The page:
Posted by Curt on 26 April, 2017 at 10:48 am. 3 comments already!



A ruling from a federal district judge invalidating President Trump’s attempt to restrict federal money for sanctuary cities is a policy setback for his Administration. But it is also a huge political gift.

There is nothing the Republican base — and the bulk of Republican elected officials — hate more than what they view as liberal judges run amok. It’s the epitome — to Republicans — of liberals trying to institute their will on a populace without ever letting people vote or have their opinions heard.

Trump, sensing political opportunity, quickly pounced, with a trio of tweets Wednesday morning blasting the decision.

First the Ninth Circuit rules against the ban & now it hits again on sanctuary cities-both ridiculous rulings. See you in the Supreme Court!

3:20 AM – 26 Apr 2017

Out of our very big country, with many choices, does everyone notice that both the “ban” case and now the “sanctuary” case is brought in …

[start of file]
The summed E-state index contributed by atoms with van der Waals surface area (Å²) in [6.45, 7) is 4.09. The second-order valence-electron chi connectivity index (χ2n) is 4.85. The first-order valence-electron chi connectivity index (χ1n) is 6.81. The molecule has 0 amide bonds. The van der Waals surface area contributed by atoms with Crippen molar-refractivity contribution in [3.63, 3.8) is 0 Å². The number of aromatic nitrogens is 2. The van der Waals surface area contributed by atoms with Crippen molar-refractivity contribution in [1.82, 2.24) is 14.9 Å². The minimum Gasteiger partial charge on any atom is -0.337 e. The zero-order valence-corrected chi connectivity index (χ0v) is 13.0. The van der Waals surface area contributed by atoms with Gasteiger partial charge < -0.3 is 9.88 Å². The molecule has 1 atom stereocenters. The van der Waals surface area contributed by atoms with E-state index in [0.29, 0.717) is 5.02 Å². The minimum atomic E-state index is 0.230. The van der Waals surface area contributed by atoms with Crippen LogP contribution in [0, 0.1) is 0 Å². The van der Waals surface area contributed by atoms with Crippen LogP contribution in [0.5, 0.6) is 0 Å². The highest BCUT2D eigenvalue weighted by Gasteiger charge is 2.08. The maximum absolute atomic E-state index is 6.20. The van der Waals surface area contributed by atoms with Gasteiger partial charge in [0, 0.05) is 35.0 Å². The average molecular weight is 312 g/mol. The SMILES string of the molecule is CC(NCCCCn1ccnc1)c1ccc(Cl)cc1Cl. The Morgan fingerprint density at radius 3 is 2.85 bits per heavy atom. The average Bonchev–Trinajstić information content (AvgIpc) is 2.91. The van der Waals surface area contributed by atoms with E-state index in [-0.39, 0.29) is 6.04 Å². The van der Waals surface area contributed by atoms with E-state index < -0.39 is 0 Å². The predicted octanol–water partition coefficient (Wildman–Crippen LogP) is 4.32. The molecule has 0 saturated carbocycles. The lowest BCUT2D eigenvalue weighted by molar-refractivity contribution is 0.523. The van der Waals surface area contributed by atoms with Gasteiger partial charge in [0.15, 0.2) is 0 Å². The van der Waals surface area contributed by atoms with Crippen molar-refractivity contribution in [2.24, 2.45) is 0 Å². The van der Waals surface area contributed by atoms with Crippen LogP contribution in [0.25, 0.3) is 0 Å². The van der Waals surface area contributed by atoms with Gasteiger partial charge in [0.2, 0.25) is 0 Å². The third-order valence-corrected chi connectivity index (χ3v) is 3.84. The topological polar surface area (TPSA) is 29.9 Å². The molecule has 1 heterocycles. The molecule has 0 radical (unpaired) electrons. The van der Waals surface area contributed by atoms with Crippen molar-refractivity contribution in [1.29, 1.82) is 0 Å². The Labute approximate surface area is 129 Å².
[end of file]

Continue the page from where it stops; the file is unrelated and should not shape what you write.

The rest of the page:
3:30 AM – 26 Apr 2017

…the Ninth Circuit, which has a terrible record of being overturned (close to 80%). They used to call this “judge shopping!” Messy system.

3:38 AM – 26 Apr 2017

(Worth noting: The judge in question, William H. Orrick is a district judge and not on the 9th Circuit Court of Appeals. If his ruling is appealed — and it will be — the 9th Circuit would hear that appeal.)

Trump’s tweets came after a scathing statement from the White House late Tuesday night. “Today, the rule of law suffered another blow, as an unelected judge unilaterally rewrote immigration policy for our Nation,” read the statement in part. “This case is yet one more example of egregious overreach by a single, unelected district judge. Today’s ruling undermines faith in our legal system and raises serious questions about circuit shopping.”

You can expect much more where that came from out of Trump and the White House today. And, unlike some of his positions, Trump will likely get considerable backing from Republicans in Congress on this court ruling.

Remember that the legal question here — can a president attach strings and conditions to federally allocated money for cities and states? — is a rather technical and complicated one. What that means is that the average person won’t engage with the Constitutional questions it raises but rather see it through their own partisan lens.

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